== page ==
Purchase Price Allocation Services (FASB ASC 805 – Business Combinations, and FASB ASC 820 – Fair Value Measurements & Disclosures (formerly SFAS 141R and SFAS 157)
FASB ASC 805 eliminates pooling-of-interests in favor of the purchase accounting method. Under FASB ASC 820, acquired goodwill must be stated at its fair value and is to be identified separately from other identifiable intangible assets, the fair value of which is recognized and stated separately. Other identifiable intangible assets include assets of a contractual nature or assets that can be separated from the goodwill of a business, such as marketing-related, customer-related, or technology-based intangible assets.
Assigning fair values to the tangible and intangible assets and liabilities of a newly acquired business enterprise requires the skills of qualified valuation professionals. Advent, in conjunction with its partners, offers a complete, one-stop service: we manage the various experts for you. Each of our partners is an expert inï¿½his/her field and can produce credible and defensible analyses in a timely manner and at an efficient cost.
Advent has performed this work for accounting firms, as well as directly for our corporate clients, valuing both domestic and international tangible and intangible assets. Our valuations are performed by senior accredited valuation experts holding one or more of the following professional credentials: ASA, ABV, CBA, and/or MAI. Our valuations have withstood scrutiny by the SEC, lending institutions, and the IRS. Our valuations are independent, third party valuation opinions.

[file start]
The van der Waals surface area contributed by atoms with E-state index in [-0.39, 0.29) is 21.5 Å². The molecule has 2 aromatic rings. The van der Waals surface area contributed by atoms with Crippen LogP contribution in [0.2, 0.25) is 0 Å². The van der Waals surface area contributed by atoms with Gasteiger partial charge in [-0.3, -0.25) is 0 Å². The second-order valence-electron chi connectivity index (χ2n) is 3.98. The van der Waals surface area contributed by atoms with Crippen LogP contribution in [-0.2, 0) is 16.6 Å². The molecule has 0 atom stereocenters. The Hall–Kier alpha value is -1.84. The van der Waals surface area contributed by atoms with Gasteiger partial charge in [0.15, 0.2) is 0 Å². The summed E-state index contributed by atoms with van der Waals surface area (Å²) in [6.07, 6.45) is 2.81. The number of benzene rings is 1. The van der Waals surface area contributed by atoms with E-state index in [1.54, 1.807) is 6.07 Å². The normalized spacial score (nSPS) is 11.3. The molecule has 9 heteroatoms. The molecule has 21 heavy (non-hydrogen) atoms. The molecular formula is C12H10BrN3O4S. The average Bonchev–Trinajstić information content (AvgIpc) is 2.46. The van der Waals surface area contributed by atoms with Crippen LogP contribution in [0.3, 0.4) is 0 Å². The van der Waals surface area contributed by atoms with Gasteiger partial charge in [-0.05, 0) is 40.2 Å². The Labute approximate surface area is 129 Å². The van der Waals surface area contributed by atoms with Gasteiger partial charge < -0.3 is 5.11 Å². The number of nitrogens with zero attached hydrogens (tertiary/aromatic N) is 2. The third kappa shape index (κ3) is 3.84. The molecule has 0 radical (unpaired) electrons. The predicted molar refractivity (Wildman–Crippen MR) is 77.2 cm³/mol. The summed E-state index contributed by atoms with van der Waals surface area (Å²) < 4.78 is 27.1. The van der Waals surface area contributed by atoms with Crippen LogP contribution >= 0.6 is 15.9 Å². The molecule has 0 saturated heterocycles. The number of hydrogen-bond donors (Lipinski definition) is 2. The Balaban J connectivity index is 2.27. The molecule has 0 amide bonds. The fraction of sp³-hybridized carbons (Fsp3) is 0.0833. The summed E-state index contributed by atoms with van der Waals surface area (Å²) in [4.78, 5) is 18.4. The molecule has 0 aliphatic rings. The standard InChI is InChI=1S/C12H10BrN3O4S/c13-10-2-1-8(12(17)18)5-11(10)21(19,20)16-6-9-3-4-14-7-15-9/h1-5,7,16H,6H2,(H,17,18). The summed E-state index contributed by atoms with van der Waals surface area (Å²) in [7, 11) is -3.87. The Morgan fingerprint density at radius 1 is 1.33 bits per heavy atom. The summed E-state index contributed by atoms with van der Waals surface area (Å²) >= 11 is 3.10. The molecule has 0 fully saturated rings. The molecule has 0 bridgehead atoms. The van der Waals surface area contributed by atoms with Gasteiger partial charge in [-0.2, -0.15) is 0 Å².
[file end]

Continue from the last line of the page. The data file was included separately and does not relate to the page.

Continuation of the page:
Goodwill Impairment Testing (FASB ASC 350 – Goodwill and Other Intangible Assets(formerly FAS142)
In June, 2001, the FASB issued statements regarding the testing for booked assets continuing value over time (impairment testing). The new ruling states that goodwill and other intangible assets with non-determinable lives are non-amortizable and requires that both upon the initial adoption of the standard, and on at least an annual basis, all existing reporting units with booked intangible assets are required to perform valuation tests for possible impairment of those assets (referred to as Step 1). If those tests indicate possible impairment, then further analyses of the value of these assets are required (referred to as Step 2).
Step I compares fair value of a reporting unit with its carrying amount (or book value). If the fair value of a reporting unit is greater than its carrying amount, including recorded goodwill, then no impairment is deemed to exist. If the reporting unit’s carrying amount is greater than its fair value, then an analysis of the amount of this impairment must be conducted (Step 2).
Step II compares the measured fair value of the goodwill of the reporting unit with the carrying amount of that goodwill. SFAS states that the fair value of goodwill can be measured only as a residual and cannot be measured directly; therefore, in Step II, an analysis similar to that conducted in ASC 805 is generally performed. Essentially, in order to determine the implied fair value of the goodwill, all assets must be valued and, where appropriate, identified long-lived assets would be adjusted downward to their fair value. If the carrying amount of a reporting unit’s goodwill exceeds the implied fair value of that goodwill, then a goodwill impairment loss must be recognized for an amount equal to that excess. The adjusted carrying amount of goodwill will be its new accounting basis.